These files are stored in the Office of Special Investigation Repository, are protected by the Privacy Act, and will be destroyed after fifteen years in accordance with regulations.
The district court granted the motion to dismiss. The court reasoned that
[t]here can be no doubt that all information gathered by the OSI investigators is information which is part of a record which the Air Force is authorized to keep and maintain (footnote omitted). Since the plaintiff has been discharged from the Air Force, the information contained in these Air Force Records cannot be the basis for any adverse administrative action. It has not been alleged that the information is inaccurate or that its retention has or is likely to cause him any legal injury.
Doe alleged that the search of his barracks room was purportedly pursuant to a search authorization, the military equivalent of a search warrant. The authorization covered the seizure of "any material that may be designated FOUO ( [For Official Use Only] or classified." There was no authorization for the search of Doe's work station desk. Doe alleged that both searches and seizures violated the Fourth Amendment and that the search authorization did not validate the search of his barracks room because (1) it was not signed until after the seizure; (2) it was not based upon probable cause; and (3) the agents were unable to produce the authorization at the time of the search.
Plaintiff claims the government searched his desk and and quarters and seized his materials in violation of the Constitution. Although it has returned the materials, it concededly retains copies and information observed in the course of the searches. This is all information it would not have but for the searches and seizures. We do not reach the merits of the dispute, but if the searches and seizures were unconstitutional, government possession of the information is at least the result of unlawful activity.
The government contends that the case is moot because the seized materials have been returned. It points out that it will not have the opportunity to use the retained information adversely to plaintiff because he is no longer in the Service and is ineligible to re-enlist. It argues that a judicial determination whether the searches and seizures were unconstitutional would be only an advisory opinion.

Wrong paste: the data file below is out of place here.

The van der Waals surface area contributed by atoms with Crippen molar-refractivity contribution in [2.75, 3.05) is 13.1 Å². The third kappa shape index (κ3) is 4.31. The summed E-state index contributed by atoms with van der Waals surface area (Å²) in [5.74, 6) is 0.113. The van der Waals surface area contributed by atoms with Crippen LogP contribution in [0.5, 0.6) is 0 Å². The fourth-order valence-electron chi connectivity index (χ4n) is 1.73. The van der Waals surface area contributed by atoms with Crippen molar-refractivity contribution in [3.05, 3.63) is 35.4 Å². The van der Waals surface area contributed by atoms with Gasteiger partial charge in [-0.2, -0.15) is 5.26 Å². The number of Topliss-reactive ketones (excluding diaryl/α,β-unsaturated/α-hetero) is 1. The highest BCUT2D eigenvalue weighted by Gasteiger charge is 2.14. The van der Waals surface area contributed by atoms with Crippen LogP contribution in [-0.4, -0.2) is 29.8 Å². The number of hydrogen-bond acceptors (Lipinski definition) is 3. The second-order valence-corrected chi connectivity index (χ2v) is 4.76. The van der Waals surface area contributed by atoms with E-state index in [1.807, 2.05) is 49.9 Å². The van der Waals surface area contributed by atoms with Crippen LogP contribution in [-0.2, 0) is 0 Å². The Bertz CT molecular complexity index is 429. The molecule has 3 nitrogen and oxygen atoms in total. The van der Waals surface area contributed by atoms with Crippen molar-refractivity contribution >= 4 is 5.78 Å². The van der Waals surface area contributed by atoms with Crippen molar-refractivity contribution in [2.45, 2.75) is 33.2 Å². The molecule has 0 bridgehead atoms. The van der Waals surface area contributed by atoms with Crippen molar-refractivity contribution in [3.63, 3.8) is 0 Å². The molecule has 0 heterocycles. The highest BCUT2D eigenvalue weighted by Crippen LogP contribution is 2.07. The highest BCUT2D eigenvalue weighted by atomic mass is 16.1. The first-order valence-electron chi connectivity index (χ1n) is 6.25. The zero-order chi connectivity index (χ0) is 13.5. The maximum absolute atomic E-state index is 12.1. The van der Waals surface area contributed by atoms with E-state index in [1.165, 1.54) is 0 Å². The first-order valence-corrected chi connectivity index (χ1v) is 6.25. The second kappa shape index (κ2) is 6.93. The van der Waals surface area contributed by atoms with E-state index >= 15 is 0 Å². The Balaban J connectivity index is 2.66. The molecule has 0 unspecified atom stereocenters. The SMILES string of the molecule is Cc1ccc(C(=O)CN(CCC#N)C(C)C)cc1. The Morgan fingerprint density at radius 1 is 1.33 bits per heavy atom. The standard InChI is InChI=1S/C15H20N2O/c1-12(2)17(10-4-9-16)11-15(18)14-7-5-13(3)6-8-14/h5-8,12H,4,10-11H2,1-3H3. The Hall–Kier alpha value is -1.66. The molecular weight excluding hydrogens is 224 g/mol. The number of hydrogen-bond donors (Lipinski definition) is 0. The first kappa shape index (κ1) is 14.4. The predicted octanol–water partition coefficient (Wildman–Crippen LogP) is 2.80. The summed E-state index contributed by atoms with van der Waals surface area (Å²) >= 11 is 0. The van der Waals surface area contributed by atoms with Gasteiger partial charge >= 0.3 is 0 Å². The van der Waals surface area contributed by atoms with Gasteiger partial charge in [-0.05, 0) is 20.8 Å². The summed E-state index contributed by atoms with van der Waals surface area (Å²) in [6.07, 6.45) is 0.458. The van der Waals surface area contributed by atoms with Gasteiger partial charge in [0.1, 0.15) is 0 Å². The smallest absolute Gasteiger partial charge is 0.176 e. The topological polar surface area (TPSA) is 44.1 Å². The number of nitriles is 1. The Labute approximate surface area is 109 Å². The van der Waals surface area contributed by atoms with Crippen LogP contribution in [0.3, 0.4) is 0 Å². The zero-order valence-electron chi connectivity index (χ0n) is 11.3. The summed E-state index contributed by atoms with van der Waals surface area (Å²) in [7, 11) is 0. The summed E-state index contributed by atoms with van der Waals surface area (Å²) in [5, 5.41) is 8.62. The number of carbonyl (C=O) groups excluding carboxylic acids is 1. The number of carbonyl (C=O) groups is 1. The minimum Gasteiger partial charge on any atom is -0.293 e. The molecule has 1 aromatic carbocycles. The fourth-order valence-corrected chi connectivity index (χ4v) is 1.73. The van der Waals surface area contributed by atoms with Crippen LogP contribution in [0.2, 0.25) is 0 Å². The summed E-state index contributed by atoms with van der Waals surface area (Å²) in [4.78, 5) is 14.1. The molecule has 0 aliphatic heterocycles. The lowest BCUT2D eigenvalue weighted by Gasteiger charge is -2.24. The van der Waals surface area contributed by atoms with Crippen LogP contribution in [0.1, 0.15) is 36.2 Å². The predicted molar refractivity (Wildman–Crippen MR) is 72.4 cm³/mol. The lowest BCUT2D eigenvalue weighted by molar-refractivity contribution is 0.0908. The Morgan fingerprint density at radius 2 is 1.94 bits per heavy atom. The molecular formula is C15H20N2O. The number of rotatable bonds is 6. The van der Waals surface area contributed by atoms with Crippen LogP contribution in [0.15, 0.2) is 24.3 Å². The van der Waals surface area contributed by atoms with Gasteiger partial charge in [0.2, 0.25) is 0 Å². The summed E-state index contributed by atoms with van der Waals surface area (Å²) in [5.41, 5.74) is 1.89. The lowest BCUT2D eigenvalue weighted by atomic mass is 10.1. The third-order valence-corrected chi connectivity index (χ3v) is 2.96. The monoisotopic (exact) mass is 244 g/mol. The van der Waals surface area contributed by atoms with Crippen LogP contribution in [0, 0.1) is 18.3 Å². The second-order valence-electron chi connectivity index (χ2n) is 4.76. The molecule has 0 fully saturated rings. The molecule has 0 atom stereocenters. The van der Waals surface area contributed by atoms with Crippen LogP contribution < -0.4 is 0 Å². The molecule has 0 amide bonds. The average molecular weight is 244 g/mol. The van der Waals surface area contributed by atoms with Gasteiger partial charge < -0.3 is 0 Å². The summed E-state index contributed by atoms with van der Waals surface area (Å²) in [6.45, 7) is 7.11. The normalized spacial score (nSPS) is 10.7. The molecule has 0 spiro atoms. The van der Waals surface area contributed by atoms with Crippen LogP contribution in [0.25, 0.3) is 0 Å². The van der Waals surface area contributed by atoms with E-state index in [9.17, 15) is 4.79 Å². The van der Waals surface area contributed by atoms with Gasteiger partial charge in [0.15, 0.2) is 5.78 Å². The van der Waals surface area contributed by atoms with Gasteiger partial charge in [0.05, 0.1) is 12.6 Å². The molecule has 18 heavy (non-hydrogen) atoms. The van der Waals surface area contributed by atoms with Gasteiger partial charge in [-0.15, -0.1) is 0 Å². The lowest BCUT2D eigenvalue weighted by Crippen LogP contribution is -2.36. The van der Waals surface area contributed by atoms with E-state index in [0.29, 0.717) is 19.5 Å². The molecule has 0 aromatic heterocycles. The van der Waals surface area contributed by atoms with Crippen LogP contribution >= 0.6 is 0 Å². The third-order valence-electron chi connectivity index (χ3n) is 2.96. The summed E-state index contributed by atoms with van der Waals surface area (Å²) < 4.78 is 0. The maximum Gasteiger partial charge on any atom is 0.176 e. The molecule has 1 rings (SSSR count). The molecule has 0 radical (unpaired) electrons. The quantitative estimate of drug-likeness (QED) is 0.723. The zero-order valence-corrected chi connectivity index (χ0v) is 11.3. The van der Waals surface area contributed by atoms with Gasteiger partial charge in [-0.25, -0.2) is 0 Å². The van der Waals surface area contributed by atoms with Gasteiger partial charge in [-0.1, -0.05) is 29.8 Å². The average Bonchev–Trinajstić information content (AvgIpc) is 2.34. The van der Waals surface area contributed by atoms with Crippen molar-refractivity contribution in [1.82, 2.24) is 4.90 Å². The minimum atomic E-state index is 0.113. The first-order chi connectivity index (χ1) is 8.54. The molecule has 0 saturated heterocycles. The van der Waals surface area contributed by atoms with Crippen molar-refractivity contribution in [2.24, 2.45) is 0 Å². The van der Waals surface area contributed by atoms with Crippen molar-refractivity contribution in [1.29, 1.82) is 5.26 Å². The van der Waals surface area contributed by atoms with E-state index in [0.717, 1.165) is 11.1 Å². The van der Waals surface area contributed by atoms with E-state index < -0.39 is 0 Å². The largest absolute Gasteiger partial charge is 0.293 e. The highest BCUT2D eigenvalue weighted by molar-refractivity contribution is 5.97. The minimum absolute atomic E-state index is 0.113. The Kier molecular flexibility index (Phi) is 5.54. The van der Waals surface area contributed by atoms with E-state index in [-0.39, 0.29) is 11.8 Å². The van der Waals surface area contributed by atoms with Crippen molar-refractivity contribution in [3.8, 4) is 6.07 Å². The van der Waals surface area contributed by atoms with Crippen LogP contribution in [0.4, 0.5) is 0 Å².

The government argues that its return of plaintiff's materials has "completely and unequivocally eradicated the effects of the alleged violation," citing County of Los Angeles v. Davis, 440 U.S. 625, 631, 99 S. Ct. 1379, 1383, 59 L. Ed. 2d 642 (1979). In our view retention of the information prevents the "eradication" from being complete.
The government also urges that "there is no tangible relief to be afforded" plaintiff. Plaintiff concedes that he "may not maintain a suit to recover damages from a superior officer for alleged constitutional violations." Chappell v. Wallace, 462 U.S. 296, 305, 103 S. Ct. 2362, 2368, 76 L. Ed. 2d 586 (1983). He seeks, however, a declaratory judgment and an injunction compelling expungement of the retained information.2
We think that a declaratory judgment that the materials and information were obtained by violating the Constitution would constitute relief. A court may properly assume that the government would respond to such a declaration by surrendering the retained copies and information obtained by means determined to have been unconstitutional. See Poe v. Gerstein, 417 U.S. 281, 94 S. Ct. 2247, 41 L. Ed. 2d 70 (1974). Cf. Expungement by the Navy on its own initiative in Newell v. Ignatius, 407 F.2d 715, 717 (D.C. Cir. 1969).